Cambridge Analytica Files for Chapter 7 Bankruptcy in US


Bannon Tried To Use Cambridge Analytica Ads To Suppress Black Vote

Cambridge Analytica, a British data firm hired by the Trump campaign, on Thursday officially filed for Chapter 7 bankruptcy for its US branch.

The company filed for chapter 7 protection Thursday night in the U.S. Bankruptcy Court in NY along with the U.S. arm of its consulting business, SCL Group.

Cambridge Analytica listed assets in the range of $100 001 to $500 000 and liabilities in the range of $1 million to $10 million.

The political consulting firm announced earlier this month it's shutting down following accusations it improperly accessed data from as many as 87 million Facebook users.

Christopher Wylie, the former Cambridge Analytica employee who blew the whistle on that company's nefarious activities in the 2016 election, told a Senate committee that Steve Bannon hired them in part to engage in efforts to suppress the votes of African-Americans. Remember that Cambridge Analytica was created by the Mercers, billionaire backers of both Bannon and Trump.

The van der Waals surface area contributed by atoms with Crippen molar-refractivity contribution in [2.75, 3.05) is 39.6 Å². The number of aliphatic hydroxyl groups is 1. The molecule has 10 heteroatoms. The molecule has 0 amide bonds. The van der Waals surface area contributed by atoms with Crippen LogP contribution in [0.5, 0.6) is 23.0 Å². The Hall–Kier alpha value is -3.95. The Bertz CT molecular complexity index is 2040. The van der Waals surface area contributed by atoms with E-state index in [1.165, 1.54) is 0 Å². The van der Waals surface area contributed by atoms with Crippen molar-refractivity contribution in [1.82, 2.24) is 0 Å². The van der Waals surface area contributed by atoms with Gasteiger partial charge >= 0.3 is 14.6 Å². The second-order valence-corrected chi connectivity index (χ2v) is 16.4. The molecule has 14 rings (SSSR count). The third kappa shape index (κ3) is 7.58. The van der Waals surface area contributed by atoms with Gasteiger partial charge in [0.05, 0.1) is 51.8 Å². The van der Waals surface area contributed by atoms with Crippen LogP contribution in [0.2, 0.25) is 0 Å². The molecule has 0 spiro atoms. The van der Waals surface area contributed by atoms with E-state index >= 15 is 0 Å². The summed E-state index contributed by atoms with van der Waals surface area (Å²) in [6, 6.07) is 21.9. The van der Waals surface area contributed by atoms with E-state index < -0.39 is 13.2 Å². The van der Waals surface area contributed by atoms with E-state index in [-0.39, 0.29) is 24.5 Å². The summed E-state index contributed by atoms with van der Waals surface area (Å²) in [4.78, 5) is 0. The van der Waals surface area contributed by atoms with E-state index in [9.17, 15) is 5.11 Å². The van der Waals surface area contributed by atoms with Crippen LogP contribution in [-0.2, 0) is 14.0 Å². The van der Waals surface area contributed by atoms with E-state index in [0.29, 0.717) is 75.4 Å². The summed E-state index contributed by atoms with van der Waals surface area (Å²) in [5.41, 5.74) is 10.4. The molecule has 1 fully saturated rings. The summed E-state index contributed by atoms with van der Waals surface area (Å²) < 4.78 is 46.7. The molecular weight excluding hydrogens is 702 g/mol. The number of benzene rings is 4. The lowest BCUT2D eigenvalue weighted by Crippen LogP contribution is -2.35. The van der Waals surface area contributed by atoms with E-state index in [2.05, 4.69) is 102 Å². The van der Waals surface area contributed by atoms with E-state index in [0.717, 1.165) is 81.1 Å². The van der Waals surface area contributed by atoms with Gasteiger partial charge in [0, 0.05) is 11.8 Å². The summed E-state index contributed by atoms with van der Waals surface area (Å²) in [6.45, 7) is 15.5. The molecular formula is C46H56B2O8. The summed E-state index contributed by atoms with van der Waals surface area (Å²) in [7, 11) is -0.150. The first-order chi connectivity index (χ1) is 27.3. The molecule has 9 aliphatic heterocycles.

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This information "might have been shared or misappropriated" by Russian entities, Wylie said, because of then-Chief Executive Officer Alexander Nix's contacts with with Russian oil company Lukoil PJSC. Nix in a BBC interview later said the allegations were "unfounded and extremely unfair". "As a result, it has been determined that it is no longer viable to continue operating the business".

Cambridge Analytica faces lawsuits in the USA over the Facebook data collection. They say they face ongoing damages because their private data is in the hands of the company.

Facebook remains in damage-control mode in the wake of Cambridge Analytica fiasco.

Zuckerberg has appeared before U.S. congressional committees to testify on data privacy and will meet leaders of the European Parliament soon. House Democrats who met with him in April called his information "disturbing".

The stolen data, which the firm obtained through a Facebook quiz app, sparked a probe by Congress into Facebook's privacy and data collection policies.

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